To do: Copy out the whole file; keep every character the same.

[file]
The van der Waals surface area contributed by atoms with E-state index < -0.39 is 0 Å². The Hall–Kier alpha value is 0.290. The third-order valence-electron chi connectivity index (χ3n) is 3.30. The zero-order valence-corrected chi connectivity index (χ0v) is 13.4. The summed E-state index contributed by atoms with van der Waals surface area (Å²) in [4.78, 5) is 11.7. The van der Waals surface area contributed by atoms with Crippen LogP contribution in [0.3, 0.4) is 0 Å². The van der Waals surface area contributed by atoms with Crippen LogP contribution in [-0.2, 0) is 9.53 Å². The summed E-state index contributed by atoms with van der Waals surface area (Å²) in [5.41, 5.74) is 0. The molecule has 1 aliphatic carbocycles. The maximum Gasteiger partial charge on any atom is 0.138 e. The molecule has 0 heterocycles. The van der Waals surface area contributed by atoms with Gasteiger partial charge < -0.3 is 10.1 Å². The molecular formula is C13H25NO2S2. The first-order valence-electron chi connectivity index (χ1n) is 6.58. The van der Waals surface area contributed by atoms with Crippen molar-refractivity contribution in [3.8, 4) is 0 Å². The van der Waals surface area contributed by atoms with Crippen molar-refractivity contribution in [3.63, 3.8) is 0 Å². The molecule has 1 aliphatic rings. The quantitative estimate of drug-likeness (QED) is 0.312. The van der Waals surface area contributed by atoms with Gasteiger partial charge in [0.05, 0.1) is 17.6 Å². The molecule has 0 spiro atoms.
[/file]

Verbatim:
The van der Waals surface area contributed by atoms with E-state index < -0.39 is 0 Å². The Hall–Kier alpha value is 0.290. The third-order valence-electron chi connectivity index (χ3n) is 3.30. The zero-order valence-corrected chi connectivity index (χ0v) is 13.4. The summed E-state index contributed by atoms with van der Waals surface area (Å²) in [4.78, 5) is 11.7. The van der Waals surface area contributed by atoms with Crippen LogP contribution in [0.3, 0.4) is 0 Å². The van der Waals surface area contributed by atoms with Crippen LogP contribution in [-0.2, 0) is 9.53 Å². The summed E-state index contributed by atoms with van der Waals surface area (Å²) in [5.41, 5.74) is 0. The molecule has 1 aliphatic carbocycles. The maximum Gasteiger partial charge on any atom is 0.138 e. The molecule has 0 heterocycles. The van der Waals surface area contributed by atoms with Gasteiger partial charge < -0.3 is 10.1 Å². The molecular formula is C13H25NO2S2. The first-order valence-electron chi connectivity index (χ1n) is 6.58. The van der Waals surface area contributed by atoms with Crippen molar-refractivity contribution in [3.8, 4) is 0 Å². The van der Waals surface area contributed by atoms with Crippen molar-refractivity contribution in [3.63, 3.8) is 0 Å². The molecule has 1 aliphatic rings. The quantitative estimate of drug-likeness (QED) is 0.312. The van der Waals surface area contributed by atoms with Gasteiger partial charge in [0.05, 0.1) is 17.6 Å². The molecule has 0 spiro atoms.